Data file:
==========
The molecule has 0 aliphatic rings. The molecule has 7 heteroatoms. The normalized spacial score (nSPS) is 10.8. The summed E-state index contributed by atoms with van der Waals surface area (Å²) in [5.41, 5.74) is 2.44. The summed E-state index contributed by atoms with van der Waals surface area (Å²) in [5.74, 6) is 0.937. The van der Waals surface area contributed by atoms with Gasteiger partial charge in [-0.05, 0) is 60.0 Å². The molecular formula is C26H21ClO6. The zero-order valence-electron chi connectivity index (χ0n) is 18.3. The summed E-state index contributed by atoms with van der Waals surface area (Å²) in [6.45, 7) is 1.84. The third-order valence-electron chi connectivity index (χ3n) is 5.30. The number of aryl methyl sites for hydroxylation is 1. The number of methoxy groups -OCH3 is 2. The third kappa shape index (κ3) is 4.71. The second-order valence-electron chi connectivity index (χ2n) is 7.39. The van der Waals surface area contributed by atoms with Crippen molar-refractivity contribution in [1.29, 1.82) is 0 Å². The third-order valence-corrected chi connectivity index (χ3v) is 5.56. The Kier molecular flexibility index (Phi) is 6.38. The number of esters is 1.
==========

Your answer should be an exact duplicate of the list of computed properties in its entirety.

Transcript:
The molecule has 0 aliphatic rings. The molecule has 7 heteroatoms. The normalized spacial score (nSPS) is 10.8. The summed E-state index contributed by atoms with van der Waals surface area (Å²) in [5.41, 5.74) is 2.44. The summed E-state index contributed by atoms with van der Waals surface area (Å²) in [5.74, 6) is 0.937. The van der Waals surface area contributed by atoms with Gasteiger partial charge in [-0.05, 0) is 60.0 Å². The molecular formula is C26H21ClO6. The zero-order valence-electron chi connectivity index (χ0n) is 18.3. The summed E-state index contributed by atoms with van der Waals surface area (Å²) in [6.45, 7) is 1.84. The third-order valence-electron chi connectivity index (χ3n) is 5.30. The number of aryl methyl sites for hydroxylation is 1. The number of methoxy groups -OCH3 is 2. The third kappa shape index (κ3) is 4.71. The second-order valence-electron chi connectivity index (χ2n) is 7.39. The van der Waals surface area contributed by atoms with Crippen molar-refractivity contribution in [1.29, 1.82) is 0 Å². The third-order valence-corrected chi connectivity index (χ3v) is 5.56. The Kier molecular flexibility index (Phi) is 6.38. The number of esters is 1.